Headway at the homestretch – Lauren Bowers

I never imagined my portraiture project to take such a fantastic turn as it has in the past few weeks. As the first quarter of the year wraps up, I can’t help but feel like the sudden lurch in progress can only foreshadow the the remaining months of the project. At this point, I feel like I have finally found my niche in artistry. Model sessions run smoothly as I develop my process, I’m comfortable in my mediums and exploring more, and constantly sketching to create fluid ideas. I found myself working with watercolor more than anything. I’ve really enjoyed getting to know the medium, and I’ve come to appreciate the end products which it produces.

"Sara"  Watercolor and Arches watercolor paper

Watercolor and Arches watercolor paper

"Caroline" Watercolor on arches watercolor paper

Watercolor on arches watercolor paper

In addition to watercolor portraits, I did one finalized charcoal drawing last over the weekend. Though I’ve tried to stray away from charcoal for the sake of growth, there are certain situations where it is just the most appropriate medium. This was a drawing in which I had a limited amount of time, and a model whose features screamed charcoal. Though it is still a work in progress, the basis for a solid foundational drawing is there.

"Sam" Vine/compressed/Pencil charcoal and Pastel on charcoal paper

Vine/compressed/Pencil charcoal and Pastel on charcoal paper

I believe my progression in work is not limited to the fact that I now have model cooperation. My mentor has played a large part in the development of my project. As we meet bi-weekly, the advice I receive from her predicts the actions of the week to follow. Last week T. Caroline and I agreed that my work can sometimes lack the physical context required for portraiture. As an attempt to give me the conditions I need, she recommended I start doing very basic, quick sketches which focus on the way the figure appears in space rather than the accuracy of the figure itself. In response I have been sketching constantly, trying to grasp the way humans move through their surrounding space. She’s also been suggesting artists to observe, one of them being Lucy gans. (you can see here website here). She is a teacher at Lehigh University and works extensively in portraiture with printmaking and instillation.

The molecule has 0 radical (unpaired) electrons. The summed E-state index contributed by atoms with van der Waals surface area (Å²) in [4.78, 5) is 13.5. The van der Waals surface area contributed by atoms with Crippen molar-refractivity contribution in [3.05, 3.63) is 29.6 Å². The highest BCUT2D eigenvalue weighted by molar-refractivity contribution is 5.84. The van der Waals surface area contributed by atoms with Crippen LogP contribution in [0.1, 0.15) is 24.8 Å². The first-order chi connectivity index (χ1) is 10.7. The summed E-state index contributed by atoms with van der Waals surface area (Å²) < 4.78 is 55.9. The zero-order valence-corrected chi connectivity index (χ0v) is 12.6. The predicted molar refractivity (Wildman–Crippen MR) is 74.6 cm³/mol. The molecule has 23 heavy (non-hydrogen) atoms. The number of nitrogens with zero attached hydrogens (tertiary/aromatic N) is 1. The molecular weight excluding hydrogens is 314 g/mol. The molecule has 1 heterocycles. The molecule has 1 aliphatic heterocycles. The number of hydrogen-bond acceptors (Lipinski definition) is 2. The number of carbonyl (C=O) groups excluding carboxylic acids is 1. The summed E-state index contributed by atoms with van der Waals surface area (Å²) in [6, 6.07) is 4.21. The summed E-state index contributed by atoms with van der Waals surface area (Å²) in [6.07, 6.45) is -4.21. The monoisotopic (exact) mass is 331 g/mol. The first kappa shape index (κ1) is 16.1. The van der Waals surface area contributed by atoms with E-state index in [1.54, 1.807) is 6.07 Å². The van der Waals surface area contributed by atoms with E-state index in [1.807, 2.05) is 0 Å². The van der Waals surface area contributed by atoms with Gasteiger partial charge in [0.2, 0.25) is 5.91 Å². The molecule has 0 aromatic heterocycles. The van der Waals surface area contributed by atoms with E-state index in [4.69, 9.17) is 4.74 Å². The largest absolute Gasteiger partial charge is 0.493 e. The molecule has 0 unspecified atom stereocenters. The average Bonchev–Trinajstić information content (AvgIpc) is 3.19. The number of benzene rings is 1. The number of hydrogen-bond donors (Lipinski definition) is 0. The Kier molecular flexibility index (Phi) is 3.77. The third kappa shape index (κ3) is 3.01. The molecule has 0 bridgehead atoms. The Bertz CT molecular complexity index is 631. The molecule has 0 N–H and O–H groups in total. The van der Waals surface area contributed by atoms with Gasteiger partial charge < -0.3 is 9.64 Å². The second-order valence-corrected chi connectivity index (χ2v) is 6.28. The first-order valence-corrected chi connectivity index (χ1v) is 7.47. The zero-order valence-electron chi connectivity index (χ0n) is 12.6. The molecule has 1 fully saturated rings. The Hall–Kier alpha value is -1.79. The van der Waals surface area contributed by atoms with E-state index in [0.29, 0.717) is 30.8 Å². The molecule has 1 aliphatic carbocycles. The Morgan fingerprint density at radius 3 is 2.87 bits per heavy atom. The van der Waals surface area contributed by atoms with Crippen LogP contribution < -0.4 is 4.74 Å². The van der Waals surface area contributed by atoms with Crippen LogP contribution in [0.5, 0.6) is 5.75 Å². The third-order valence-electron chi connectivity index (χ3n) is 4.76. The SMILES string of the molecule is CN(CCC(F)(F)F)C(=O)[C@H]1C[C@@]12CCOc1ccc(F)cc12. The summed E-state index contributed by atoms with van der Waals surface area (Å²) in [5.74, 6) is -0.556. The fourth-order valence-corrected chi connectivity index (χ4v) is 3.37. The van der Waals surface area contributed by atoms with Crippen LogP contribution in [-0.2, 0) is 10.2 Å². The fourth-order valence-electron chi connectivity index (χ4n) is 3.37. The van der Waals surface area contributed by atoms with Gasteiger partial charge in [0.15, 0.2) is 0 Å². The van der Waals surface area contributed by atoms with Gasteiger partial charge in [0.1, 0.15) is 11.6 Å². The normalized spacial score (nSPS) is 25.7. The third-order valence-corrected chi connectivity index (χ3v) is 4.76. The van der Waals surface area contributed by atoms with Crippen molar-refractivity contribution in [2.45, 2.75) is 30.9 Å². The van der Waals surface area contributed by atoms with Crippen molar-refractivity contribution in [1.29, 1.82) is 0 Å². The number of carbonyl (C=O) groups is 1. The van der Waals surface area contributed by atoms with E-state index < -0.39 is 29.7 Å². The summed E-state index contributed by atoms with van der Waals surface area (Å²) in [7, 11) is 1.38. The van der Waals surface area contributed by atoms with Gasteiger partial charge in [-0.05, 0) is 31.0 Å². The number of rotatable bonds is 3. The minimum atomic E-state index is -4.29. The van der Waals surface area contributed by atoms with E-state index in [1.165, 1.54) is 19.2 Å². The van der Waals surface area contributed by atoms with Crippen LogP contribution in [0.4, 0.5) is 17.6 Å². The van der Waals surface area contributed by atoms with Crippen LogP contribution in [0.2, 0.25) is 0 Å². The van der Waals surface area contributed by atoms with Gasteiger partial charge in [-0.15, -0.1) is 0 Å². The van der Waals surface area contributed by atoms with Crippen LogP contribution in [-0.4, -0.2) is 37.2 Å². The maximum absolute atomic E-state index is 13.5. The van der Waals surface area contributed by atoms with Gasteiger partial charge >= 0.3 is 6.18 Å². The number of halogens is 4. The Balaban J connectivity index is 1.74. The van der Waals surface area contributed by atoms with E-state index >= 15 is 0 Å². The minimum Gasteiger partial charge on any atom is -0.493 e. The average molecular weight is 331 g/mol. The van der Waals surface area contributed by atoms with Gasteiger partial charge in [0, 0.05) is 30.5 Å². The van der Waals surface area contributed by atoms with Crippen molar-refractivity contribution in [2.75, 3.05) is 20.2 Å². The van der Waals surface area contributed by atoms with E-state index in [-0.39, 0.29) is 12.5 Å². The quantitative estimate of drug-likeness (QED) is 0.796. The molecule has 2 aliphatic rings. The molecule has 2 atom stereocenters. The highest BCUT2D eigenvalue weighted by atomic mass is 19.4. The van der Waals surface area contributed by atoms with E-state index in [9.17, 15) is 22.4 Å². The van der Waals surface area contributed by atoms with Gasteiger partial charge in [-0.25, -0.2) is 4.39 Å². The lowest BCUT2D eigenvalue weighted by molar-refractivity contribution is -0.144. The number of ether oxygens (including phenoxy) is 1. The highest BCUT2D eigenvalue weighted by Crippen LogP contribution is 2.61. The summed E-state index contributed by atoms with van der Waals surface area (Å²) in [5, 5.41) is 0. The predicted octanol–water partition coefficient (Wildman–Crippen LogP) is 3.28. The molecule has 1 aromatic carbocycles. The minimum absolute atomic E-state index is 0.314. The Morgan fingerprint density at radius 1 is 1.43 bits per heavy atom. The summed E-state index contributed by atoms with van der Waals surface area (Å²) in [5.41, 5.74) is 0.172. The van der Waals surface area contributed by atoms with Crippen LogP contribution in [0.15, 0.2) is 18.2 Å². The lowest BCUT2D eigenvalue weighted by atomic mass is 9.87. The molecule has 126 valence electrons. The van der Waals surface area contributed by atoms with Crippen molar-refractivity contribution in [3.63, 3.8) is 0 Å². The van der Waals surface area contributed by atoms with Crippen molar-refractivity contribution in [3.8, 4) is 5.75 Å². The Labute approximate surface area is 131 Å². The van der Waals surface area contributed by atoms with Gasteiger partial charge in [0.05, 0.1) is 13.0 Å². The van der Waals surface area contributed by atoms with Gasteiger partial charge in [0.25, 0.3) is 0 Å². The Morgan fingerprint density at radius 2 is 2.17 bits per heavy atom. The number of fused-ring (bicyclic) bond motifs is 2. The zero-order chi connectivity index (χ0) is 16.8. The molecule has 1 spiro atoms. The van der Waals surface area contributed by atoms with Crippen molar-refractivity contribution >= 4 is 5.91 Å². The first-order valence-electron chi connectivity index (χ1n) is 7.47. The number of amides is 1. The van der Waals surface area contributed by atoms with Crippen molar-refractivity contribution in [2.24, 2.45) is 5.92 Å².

"Orchid Study #1"  Pencil on paper

“Orchid Study #1”
Pencil on paper


Humans aren’t the only thing I’m sketching. I find that I end up sketching whenever I have the time to. For example, this sketch of two orchid was done in a spare 30 minutes I had on monday. I keep orchids in my room, and they were what was immediately available. I hope to be able to share more sketches comfortably in the future.




I’m working with T. Caroline to make oil paint possible. The more I work with watercolor, the more I want to return to oil and re-explore it as a medium

There are still prints in the works which I will be continually developing. My mentor and I have been discussing different techniques which might be more interesting. I’m very keen on starting a few drypoint etchings which can be worked into with watercolor.

Photography will hopefully be happening soon.

Inquiry in artistry – Lauren

Someone once told me all art was theft. Now, take that with whatever grain of salt you so please, but I took said advice to heart. Research is an essential part of artistry. Despite apparently common belief, artists don’t just pull their work technique out of their ass. For most of us, technique is what defines us. How we do our work is who we are, and we learn who we want to be through others. Continue reading